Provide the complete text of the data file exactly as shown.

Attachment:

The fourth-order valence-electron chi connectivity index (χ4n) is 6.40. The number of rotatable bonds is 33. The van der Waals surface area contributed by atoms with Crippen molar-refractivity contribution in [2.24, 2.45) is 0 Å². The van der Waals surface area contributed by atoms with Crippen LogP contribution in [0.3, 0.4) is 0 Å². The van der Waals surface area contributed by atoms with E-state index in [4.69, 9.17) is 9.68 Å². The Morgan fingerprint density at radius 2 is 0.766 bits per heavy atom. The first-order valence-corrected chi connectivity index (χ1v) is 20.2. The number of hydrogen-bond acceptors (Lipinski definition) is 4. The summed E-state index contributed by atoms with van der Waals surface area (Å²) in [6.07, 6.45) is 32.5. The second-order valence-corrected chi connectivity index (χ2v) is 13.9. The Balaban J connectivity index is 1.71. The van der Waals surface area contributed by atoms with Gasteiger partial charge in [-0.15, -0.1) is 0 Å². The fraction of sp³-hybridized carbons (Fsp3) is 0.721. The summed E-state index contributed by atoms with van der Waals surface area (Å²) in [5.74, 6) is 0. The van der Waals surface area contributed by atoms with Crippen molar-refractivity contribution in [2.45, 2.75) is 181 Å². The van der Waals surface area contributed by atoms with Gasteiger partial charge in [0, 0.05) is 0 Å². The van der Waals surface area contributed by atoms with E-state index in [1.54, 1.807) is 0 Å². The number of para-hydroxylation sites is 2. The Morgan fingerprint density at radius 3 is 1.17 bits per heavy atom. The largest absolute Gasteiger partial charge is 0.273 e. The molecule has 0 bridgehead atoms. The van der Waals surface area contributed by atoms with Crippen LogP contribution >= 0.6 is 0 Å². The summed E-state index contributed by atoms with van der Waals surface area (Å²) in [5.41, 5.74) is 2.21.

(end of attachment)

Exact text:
The fourth-order valence-electron chi connectivity index (χ4n) is 6.40. The number of rotatable bonds is 33. The van der Waals surface area contributed by atoms with Crippen molar-refractivity contribution in [2.24, 2.45) is 0 Å². The van der Waals surface area contributed by atoms with Crippen LogP contribution in [0.3, 0.4) is 0 Å². The van der Waals surface area contributed by atoms with E-state index in [4.69, 9.17) is 9.68 Å². The Morgan fingerprint density at radius 2 is 0.766 bits per heavy atom. The first-order valence-corrected chi connectivity index (χ1v) is 20.2. The number of hydrogen-bond acceptors (Lipinski definition) is 4. The summed E-state index contributed by atoms with van der Waals surface area (Å²) in [6.07, 6.45) is 32.5. The second-order valence-corrected chi connectivity index (χ2v) is 13.9. The Balaban J connectivity index is 1.71. The van der Waals surface area contributed by atoms with Gasteiger partial charge in [-0.15, -0.1) is 0 Å². The fraction of sp³-hybridized carbons (Fsp3) is 0.721. The summed E-state index contributed by atoms with van der Waals surface area (Å²) in [5.74, 6) is 0. The van der Waals surface area contributed by atoms with Crippen molar-refractivity contribution in [2.45, 2.75) is 181 Å². The van der Waals surface area contributed by atoms with Gasteiger partial charge in [0, 0.05) is 0 Å². The van der Waals surface area contributed by atoms with E-state index in [1.54, 1.807) is 0 Å². The number of para-hydroxylation sites is 2. The Morgan fingerprint density at radius 3 is 1.17 bits per heavy atom. The largest absolute Gasteiger partial charge is 0.273 e. The molecule has 0 bridgehead atoms. The van der Waals surface area contributed by atoms with Crippen LogP contribution >= 0.6 is 0 Å². The summed E-state index contributed by atoms with van der Waals surface area (Å²) in [5.41, 5.74) is 2.21.